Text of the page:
Me, I may have a big mouth regarding many topics, but regarding in-laws and names, I have to say I’m  pretty cool about it.  My motto has been for the past seven years since I became a Grandmother (can’t believe my oldest grandson is already in 2nd grade!)  and mother-in-law (to 3 wonderful young ladies)  is to refrain from interfering – especially regarding names (and plenty other things too!)


Truthfully, I believe that it is really none of my business to mix in to this decision. That’s one fo the many things I talk about on my blog and on my in-law website. I also discuss in-law relationship topics in my Grandmother book, which was published two years ago.  This kind of self-control is  all part and parcel of dealing with children-in-law in a positive manner.

So when our children had another baby boy last week, I tossed aside my expectations.

In our Jewish tradition, we often name after a family members. While Sephardic families name after the living, we, as Ashkenazik Jews have the custom of naming after the deceased.

Some background:

You see, my husband’s father had passed away almost 14 years ago, and none of our 4 other grandsons, ages 2 through 7 – has his name. One of my daughters’in-law’s own father has the same name as my father-in-law, so they consider it superstitious to use a name when her own father is still alive and well. And my other daughter-in-law named her first two children after her own grandfather and father, who recently died.

Come on, it’s been 14 years. I wanted my husband to have the pleasure of a little guy named for his father.

And at the rate we were going with boys in our family, I figured the next one will get my father’s name. So I could see both sides of the coin. On the one hand, it would be nice to have the little guy named after my dad. But on the other hand, I could understand the need to honor my father-in-law’s name.

So…when they named the baby today and called out his name, I thought:  How apropos!


All we want is Shalom - Peace!

All we want is Shalom – Peace!


Me? The one who preaches about being a nice mother-in-law? No way.  I understood. To me, the peace and love in a family that understands and respects the adult children’s decisions is more importatnt than what name is chosen.

I consider myself blessed to have children who thought things through  about what would be the most correct thing to do. They wanted to do something that would provide me comfort soon after my father’s passing, but yet they wanted to honor my father-in-law’s memory as well.

In the end, they chose well.

They chose the name that was meaningful for my mother-in-law who is still going strong at 94, and for my mother, who gave her blessing to them to do what they felt comfortable doing. (as my mom said, “My husband was one to give in to others, so it’s fitting that this was the choice…”)

I only hope the peace in our family will spread to peace in the world. We REALLY  need it.

Photos – courtesy of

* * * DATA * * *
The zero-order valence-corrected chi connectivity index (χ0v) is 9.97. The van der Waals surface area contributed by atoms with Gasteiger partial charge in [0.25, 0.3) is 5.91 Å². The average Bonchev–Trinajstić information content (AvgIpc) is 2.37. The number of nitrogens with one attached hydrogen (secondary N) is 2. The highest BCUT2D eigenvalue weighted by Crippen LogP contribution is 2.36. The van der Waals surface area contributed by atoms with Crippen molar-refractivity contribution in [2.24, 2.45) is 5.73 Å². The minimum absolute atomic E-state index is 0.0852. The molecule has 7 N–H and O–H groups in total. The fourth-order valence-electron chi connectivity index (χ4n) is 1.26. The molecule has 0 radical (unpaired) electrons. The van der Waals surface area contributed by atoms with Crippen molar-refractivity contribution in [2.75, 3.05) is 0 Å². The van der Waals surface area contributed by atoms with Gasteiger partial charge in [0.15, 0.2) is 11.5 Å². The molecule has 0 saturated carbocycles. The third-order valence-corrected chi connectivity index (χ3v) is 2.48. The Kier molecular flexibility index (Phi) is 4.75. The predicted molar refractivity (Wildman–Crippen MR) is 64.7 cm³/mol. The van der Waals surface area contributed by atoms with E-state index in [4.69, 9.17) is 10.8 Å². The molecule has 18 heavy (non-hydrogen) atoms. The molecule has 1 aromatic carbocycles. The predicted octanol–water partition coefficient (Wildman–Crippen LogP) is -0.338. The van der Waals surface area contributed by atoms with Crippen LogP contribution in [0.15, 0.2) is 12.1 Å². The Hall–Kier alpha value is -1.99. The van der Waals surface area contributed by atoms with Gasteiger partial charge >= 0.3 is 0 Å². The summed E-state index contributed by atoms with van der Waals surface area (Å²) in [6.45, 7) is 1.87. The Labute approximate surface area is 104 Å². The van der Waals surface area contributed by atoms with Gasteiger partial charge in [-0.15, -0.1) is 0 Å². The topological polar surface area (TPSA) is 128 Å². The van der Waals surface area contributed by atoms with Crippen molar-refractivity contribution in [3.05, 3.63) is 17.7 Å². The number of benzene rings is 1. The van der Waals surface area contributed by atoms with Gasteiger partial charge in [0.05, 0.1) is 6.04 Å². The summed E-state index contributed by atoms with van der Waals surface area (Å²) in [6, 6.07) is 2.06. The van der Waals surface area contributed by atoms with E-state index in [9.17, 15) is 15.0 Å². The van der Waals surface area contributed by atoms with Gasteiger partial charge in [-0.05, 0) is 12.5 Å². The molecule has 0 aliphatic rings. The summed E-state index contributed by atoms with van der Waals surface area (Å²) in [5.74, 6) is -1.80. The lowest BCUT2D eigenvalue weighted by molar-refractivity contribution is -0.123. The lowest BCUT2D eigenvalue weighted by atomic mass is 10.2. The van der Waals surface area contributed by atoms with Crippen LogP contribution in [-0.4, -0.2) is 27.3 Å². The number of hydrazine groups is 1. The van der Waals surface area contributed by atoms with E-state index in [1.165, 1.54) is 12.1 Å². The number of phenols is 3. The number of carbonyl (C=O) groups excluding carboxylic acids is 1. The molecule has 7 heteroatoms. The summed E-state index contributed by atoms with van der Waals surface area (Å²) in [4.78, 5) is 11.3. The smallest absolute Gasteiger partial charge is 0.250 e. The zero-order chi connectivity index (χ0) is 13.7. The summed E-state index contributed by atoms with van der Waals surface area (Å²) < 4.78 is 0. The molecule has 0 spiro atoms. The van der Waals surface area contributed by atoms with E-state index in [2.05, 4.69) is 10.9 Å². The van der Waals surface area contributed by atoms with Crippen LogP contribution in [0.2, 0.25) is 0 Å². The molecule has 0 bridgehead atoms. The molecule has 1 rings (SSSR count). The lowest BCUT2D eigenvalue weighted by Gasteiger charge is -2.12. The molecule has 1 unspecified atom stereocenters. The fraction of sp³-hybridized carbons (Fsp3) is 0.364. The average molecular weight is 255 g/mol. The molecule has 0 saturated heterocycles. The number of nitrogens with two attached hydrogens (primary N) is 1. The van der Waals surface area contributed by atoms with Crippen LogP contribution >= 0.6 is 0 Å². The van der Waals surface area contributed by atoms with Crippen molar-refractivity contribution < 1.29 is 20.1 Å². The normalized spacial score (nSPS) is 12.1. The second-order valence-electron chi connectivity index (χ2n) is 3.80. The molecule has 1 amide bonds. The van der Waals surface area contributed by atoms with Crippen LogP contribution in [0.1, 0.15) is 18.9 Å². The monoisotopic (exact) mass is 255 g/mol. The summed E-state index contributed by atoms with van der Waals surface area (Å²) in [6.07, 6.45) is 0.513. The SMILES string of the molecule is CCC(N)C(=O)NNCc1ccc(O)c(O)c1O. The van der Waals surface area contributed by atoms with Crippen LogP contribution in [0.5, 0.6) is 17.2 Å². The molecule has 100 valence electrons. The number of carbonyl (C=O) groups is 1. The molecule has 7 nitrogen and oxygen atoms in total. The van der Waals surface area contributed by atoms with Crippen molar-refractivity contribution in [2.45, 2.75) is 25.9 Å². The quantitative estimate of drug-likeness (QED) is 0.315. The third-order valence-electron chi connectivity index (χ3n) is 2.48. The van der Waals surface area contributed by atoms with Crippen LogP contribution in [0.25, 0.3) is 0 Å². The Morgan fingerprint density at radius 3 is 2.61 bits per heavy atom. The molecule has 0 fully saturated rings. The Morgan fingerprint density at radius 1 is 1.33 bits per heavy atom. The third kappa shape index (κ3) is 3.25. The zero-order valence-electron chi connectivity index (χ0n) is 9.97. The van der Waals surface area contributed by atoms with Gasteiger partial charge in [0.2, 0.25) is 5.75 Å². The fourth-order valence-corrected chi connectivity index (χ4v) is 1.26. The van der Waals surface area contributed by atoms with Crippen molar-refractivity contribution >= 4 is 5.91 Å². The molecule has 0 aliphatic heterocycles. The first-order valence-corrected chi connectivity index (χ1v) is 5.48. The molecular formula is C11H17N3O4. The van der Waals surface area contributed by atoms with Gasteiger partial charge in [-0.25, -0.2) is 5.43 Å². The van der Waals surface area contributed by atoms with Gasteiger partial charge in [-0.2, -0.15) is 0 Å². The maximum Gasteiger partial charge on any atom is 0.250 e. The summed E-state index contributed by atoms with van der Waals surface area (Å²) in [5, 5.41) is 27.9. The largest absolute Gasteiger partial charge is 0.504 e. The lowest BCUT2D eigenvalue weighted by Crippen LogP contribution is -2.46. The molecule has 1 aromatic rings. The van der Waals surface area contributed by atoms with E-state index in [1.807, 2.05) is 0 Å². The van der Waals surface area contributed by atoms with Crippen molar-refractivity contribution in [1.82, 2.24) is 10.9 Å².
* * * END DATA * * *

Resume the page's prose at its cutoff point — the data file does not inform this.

Lessons from My Father


My father, Mr. Alfred (Shalom) Stern, passed away three weeks ago at the age of 88  in Brooklyn, in his home. He is survived by my mother, may she live and be well, 6 of us children, and many grandchildren and great grandchildren. (The photo shown was taken circa 1949).

Dad was born in 1926 in Antwerp, Belgium and traveled through France, Portugal, and Cuba to the U.S. from 1940 to 1943. They arrived in NY in January, 1943, and my father attended Torah Vodaath Yeshiva — Jewish High School and post high school  (“Yeshiva“) at that time, followed by Brooklyn College and Columbia University. In 1949, he married my mother.

Over the past weeks, I have been thinking about all the things I want to write about my Daddy, who was my children’s Opi (grandpa in German). I thought of all the lessons – both book learning and life skills – that my siblings and I learned. During the shiva (7 days of traditional mourning in Judaism), we kept going over and over these concepts that I just had to put them down in one place. I’m not sure that I practice all my father’s lessons 100 % all the time, but they are on my mind as I trek through my daily life.  Even if I’m not as perfect in inculcating these lessons, I am very much aware of them.

  1. Life is full of disappointments. When one of us would complain about something that wasn’t going the way we wanted, rather than lecture to us about learning to deal with the bumps of life, my father simply stated that phrase, often with a wink and a smile (because it was so old already).  It became kind of a joke between us and we would giggle at it and say, “Ya, ya…whatever..” but would know that my father a) sympathized with us b) was reminding us of a lesson. Interestingly, he didn’t throw in a long speech of how to handle the diappointment. That, he left for us to figure out.

  2. Everything in its place and a place for everything. A master of organization, my dad had a desk whose contents would rival Staples. No wonder we came to him for replacing lost pencils (that was me!), or lost scissors (that was my sister, the artist), or missing rubber bands (my brothers.).  Ditto for his red pens, blue pens, and black pens that he used for his accounting books. My father had a business and did his own bookkeeping. His organization was a tough act to follow. But we try!